Brain Injury in Dogs

What is a brain injury?

Brain injuries are devastating and, unfortunately, often fatal. There are both primary brain injuries that are the result of a direct insult to the brain, and secondary brain injuries that occur following the primary brain injury. Secondary brain injuries may include bleeding from a brain blood vessel or swelling of brain tissue.

 

What are the signs of a brain injury?

The typical signs of brain injury in a dog include altered consciousness that may signal bleeding in the skull, decreased blood flow to the brain, or fluid causing swelling within the brain itself. The dog may have seizures, some evidence of trauma on the head or other part of the body, bleeding into the eyes, or bleeding from the nose or ears. A dog with brain trauma may have difficulty regulating his body temperature causing either fever or a body temperature that is too low. The heart may beat very slowly. The pupils of the eyes may be uneven in size and may react abnormally to light. The overall function of the nervous system may be altered or compromised in some way, and those abnormalities may change over time.

 

What causes brain injury in dogs?

There are many potential causes of brain injury which include the following:

  • A forceful trauma, such as being hit by a car
  • Prolonged low levels of oxygen in the blood
  • Decreased or lack of blood flow to the brain
  • Severely low levels of sugar in the blood (hypoglycemia)
  • A prolonged seizure or multiple seizures over an extended time period
  • Severe or extended fever
  • Profound decrease in body temperature
  • Altered concentrations in the blood of essential minerals, such as sodium
  • Profound or prolonged low blood pressure or high blood pressure
  • Some infectious or immune-mediated diseases
  • Toxins
  • Cardiac arrest
  • Blood clots that travel to the brain
  • Respiratory arrest
  • Bleeding into the brain from a blood clotting disorder
  • Brain tumor

 

What are the risk factors for brain injury in a dog?

Risk factors for brain injury in a dog include unsupervised roaming that may result in trauma or exposure to toxins, heart disease, lung disease, a blood-clotting disease, or diabetes mellitus.

 

How are brain injuries treated?

Treatment of a brain injury in a dog will depend on what led to the brain injury. The initial goal of treatment is to maximize oxygen levels in the brain tissue. If the blood pressure is too low, then supporting blood pressure improves brain blood flow. If the blood pressure is too high, or if there is high pressure inside the skull for some other reason, then decreasing pressure in the skull is the priority.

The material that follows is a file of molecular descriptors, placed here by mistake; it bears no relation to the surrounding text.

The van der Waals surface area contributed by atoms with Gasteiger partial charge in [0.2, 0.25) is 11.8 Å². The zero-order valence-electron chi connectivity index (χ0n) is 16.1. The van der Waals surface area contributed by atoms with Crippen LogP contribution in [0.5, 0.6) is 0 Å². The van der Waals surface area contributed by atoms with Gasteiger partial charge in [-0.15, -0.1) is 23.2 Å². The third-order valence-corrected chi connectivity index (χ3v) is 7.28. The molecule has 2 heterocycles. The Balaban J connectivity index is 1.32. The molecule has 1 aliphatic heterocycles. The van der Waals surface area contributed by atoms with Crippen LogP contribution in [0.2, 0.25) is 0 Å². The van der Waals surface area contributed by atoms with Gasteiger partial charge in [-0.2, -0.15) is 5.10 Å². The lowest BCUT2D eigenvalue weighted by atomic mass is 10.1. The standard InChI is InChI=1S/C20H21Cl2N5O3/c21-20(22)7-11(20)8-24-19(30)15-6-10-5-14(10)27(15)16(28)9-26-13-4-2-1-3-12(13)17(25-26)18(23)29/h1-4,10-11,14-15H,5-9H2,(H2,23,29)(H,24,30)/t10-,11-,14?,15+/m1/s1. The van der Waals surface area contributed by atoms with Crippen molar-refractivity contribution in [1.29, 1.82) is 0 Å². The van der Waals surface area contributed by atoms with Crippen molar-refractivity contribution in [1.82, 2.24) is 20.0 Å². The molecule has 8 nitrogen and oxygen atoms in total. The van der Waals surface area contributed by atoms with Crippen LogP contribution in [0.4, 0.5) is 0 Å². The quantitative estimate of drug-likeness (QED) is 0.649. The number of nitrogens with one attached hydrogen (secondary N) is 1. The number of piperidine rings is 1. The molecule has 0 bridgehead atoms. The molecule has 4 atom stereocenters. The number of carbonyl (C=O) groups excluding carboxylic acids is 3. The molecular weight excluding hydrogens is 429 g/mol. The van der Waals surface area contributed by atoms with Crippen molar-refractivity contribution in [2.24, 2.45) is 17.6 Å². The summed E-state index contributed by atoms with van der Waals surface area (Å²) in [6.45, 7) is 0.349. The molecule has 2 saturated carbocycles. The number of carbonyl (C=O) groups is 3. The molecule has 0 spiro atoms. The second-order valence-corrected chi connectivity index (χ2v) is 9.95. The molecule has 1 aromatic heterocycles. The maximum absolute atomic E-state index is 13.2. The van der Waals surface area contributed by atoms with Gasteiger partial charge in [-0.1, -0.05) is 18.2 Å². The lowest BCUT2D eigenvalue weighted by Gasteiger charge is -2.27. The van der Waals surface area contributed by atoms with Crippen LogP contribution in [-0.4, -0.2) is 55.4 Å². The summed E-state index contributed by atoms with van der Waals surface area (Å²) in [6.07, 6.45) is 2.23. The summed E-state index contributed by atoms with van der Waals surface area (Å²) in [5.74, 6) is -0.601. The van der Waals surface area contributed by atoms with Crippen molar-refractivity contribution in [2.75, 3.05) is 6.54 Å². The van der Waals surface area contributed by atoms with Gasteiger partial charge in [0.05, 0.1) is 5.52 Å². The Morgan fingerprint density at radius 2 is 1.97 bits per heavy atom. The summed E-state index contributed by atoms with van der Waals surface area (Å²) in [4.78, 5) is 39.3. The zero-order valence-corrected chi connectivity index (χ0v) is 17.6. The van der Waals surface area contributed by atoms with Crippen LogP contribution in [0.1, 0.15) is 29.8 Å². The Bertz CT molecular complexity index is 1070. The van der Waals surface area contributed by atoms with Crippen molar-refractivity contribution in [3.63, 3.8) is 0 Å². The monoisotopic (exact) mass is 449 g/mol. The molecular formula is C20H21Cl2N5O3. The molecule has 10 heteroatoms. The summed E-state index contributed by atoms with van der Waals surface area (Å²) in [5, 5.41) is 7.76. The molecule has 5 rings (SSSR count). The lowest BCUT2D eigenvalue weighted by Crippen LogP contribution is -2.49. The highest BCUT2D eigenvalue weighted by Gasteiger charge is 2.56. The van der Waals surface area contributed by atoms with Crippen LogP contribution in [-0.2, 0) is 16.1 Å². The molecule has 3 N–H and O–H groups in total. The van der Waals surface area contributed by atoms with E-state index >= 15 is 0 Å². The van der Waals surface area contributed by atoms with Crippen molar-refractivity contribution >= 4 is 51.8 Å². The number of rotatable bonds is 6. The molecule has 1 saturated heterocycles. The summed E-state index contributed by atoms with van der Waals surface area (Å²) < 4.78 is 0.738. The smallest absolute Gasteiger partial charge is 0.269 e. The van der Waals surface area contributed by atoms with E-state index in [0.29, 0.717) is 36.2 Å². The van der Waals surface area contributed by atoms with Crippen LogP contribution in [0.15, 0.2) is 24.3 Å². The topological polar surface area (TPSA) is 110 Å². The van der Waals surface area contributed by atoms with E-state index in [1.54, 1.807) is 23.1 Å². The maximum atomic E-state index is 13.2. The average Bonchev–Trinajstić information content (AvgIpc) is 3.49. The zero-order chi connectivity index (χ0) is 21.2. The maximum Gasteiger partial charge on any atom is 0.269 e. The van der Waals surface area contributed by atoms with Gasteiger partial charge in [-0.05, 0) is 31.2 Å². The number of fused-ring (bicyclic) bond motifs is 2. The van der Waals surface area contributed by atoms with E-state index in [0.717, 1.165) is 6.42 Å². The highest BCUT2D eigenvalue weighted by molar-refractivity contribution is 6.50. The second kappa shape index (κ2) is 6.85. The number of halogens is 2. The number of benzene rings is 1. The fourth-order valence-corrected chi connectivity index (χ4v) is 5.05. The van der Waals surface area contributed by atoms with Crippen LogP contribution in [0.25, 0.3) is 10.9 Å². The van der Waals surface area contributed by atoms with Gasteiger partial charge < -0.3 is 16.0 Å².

"Some dogs with a brain injury do not blink their eyes normally, so lubricating the eyes may be a part of the treatment."

Any necessary intravenous fluid therapy must be administered carefully to avoid any fluid build-up in the brain, even if there is bleeding that requires fluid replacement. Your veterinarian balances your dog’s blood pressure in order to prevent it from going either too low or too high. The head should never be lower than the body in order to prevent increased pressure inside the skull. Some dogs with a brain injury do not blink their eyes normally, so lubricating the eyes may be a part of the treatment. It will also be important to prevent any urine or stool soiling if the dog is unable to position properly for elimination.

 

Are there any other treatments that are appropriate for a dog with a brain injury?

Any dog with a brain injury must receive adequate nutrition to support healing. This may require tube feeding at first if eating is difficult or impossible. Surgery may be necessary if there is a skull fracture, a foreign object penetrating the skull, or build-up of fluid or blood inside the skull.

Medications may be needed to decrease pressure inside the skull by either helping the body eliminate extra fluid or by helping to pull extra fluid from the tissues of the brain. There may be a need for pain relievers, heavy sedation, or even a temporary state of general anesthesia to spare the brain from additional injury. Adequate levels of oxygen must be provided, so a tube may be passed into the windpipe to assist breathing. If the dog’s blood sugar levels are too low, intravenous glucose may be needed. Alternately, if the dog’s blood sugar level is too high, intravenous insulin may be needed.

 

What about follow-up care for a dog with a brain injury?

Any dog with a brain injury should be monitored for the progress of his recovery. This may include measurements of blood pressure, as well as laboratory tests to monitor blood levels of various substances like blood sugar and minerals.

Some potential long-term complications of brain injury in a dog include:

  • Ongoing seizures
  • Uncontrolled swelling of the brain
  • Bleeding into the skull
  • Progression of nervous system signs indicating permanent brain damage
  • Malnourishment from difficulty eating
  • Drying of the corneas from decreased blinking

 

What is the long-term outlook for a dog with a brain injury?

For a young dog with a minor primary brain injury, and secondary injury limited to fluid build-up in the brain, the long-term outlook is favorable. If the dog experiences no additional nervous system deterioration over a 48-hour period, the prognosis also remains favorable. Finally, if blood pressure and blood sugar levels remain within normal limits, the prognosis is favorable. In some cases, the dog’s nervous system signs may worsen before improvement begins. The extent of brain recovery may not be obvious for several days. The dog’s full level of recovery may not be apparent for up to 6 months or longer.

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